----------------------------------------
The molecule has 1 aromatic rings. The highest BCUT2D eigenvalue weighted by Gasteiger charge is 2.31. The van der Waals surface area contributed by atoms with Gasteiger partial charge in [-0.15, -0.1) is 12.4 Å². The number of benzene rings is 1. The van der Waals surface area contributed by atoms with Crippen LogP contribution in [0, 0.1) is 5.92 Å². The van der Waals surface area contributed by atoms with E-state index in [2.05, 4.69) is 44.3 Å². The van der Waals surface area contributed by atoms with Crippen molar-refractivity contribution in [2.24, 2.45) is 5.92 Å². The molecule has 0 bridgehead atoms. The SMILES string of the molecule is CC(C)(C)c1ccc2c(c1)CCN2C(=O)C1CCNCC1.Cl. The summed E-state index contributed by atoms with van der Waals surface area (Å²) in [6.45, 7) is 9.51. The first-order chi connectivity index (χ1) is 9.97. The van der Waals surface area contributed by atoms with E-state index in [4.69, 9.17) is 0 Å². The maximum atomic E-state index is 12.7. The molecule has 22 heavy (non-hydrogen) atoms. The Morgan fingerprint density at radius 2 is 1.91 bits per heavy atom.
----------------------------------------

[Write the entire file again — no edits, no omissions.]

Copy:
The molecule has 1 aromatic rings. The highest BCUT2D eigenvalue weighted by Gasteiger charge is 2.31. The van der Waals surface area contributed by atoms with Gasteiger partial charge in [-0.15, -0.1) is 12.4 Å². The number of benzene rings is 1. The van der Waals surface area contributed by atoms with Crippen LogP contribution in [0, 0.1) is 5.92 Å². The van der Waals surface area contributed by atoms with E-state index in [2.05, 4.69) is 44.3 Å². The van der Waals surface area contributed by atoms with Crippen molar-refractivity contribution in [2.24, 2.45) is 5.92 Å². The molecule has 0 bridgehead atoms. The SMILES string of the molecule is CC(C)(C)c1ccc2c(c1)CCN2C(=O)C1CCNCC1.Cl. The summed E-state index contributed by atoms with van der Waals surface area (Å²) in [6.45, 7) is 9.51. The first-order chi connectivity index (χ1) is 9.97. The van der Waals surface area contributed by atoms with E-state index in [4.69, 9.17) is 0 Å². The maximum atomic E-state index is 12.7. The molecule has 22 heavy (non-hydrogen) atoms. The Morgan fingerprint density at radius 2 is 1.91 bits per heavy atom.